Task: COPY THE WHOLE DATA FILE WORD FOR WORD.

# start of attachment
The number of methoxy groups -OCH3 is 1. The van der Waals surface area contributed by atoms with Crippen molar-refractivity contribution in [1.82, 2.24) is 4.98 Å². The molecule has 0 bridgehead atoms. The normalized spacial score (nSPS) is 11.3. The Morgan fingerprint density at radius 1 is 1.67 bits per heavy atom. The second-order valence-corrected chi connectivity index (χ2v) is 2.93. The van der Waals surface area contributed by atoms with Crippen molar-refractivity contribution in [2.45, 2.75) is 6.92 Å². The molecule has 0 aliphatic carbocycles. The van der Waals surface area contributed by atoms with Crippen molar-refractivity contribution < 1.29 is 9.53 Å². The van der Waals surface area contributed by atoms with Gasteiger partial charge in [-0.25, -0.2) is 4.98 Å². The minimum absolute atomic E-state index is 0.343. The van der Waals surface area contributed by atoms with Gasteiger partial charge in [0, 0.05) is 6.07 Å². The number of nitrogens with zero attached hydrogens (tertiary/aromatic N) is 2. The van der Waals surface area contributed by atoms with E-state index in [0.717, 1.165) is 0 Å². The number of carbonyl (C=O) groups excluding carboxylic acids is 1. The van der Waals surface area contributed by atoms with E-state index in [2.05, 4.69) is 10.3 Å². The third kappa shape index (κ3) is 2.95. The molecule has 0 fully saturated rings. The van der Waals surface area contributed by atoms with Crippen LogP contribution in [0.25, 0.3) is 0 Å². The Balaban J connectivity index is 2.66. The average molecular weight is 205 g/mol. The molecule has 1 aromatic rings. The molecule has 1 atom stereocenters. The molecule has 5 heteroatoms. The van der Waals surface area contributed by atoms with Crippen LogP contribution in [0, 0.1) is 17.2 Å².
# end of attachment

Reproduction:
The number of methoxy groups -OCH3 is 1. The van der Waals surface area contributed by atoms with Crippen molar-refractivity contribution in [1.82, 2.24) is 4.98 Å². The molecule has 0 bridgehead atoms. The normalized spacial score (nSPS) is 11.3. The Morgan fingerprint density at radius 1 is 1.67 bits per heavy atom. The second-order valence-corrected chi connectivity index (χ2v) is 2.93. The van der Waals surface area contributed by atoms with Crippen molar-refractivity contribution in [2.45, 2.75) is 6.92 Å². The molecule has 0 aliphatic carbocycles. The van der Waals surface area contributed by atoms with Crippen molar-refractivity contribution < 1.29 is 9.53 Å². The van der Waals surface area contributed by atoms with Gasteiger partial charge in [-0.25, -0.2) is 4.98 Å². The minimum absolute atomic E-state index is 0.343. The van der Waals surface area contributed by atoms with Gasteiger partial charge in [0, 0.05) is 6.07 Å². The number of nitrogens with zero attached hydrogens (tertiary/aromatic N) is 2. The van der Waals surface area contributed by atoms with E-state index in [0.717, 1.165) is 0 Å². The number of carbonyl (C=O) groups excluding carboxylic acids is 1. The van der Waals surface area contributed by atoms with E-state index in [2.05, 4.69) is 10.3 Å². The third kappa shape index (κ3) is 2.95. The molecule has 0 fully saturated rings. The van der Waals surface area contributed by atoms with Crippen LogP contribution in [0.25, 0.3) is 0 Å². The Balaban J connectivity index is 2.66. The average molecular weight is 205 g/mol. The molecule has 1 aromatic rings. The molecule has 1 atom stereocenters. The molecule has 5 heteroatoms. The van der Waals surface area contributed by atoms with Crippen LogP contribution in [0, 0.1) is 17.2 Å².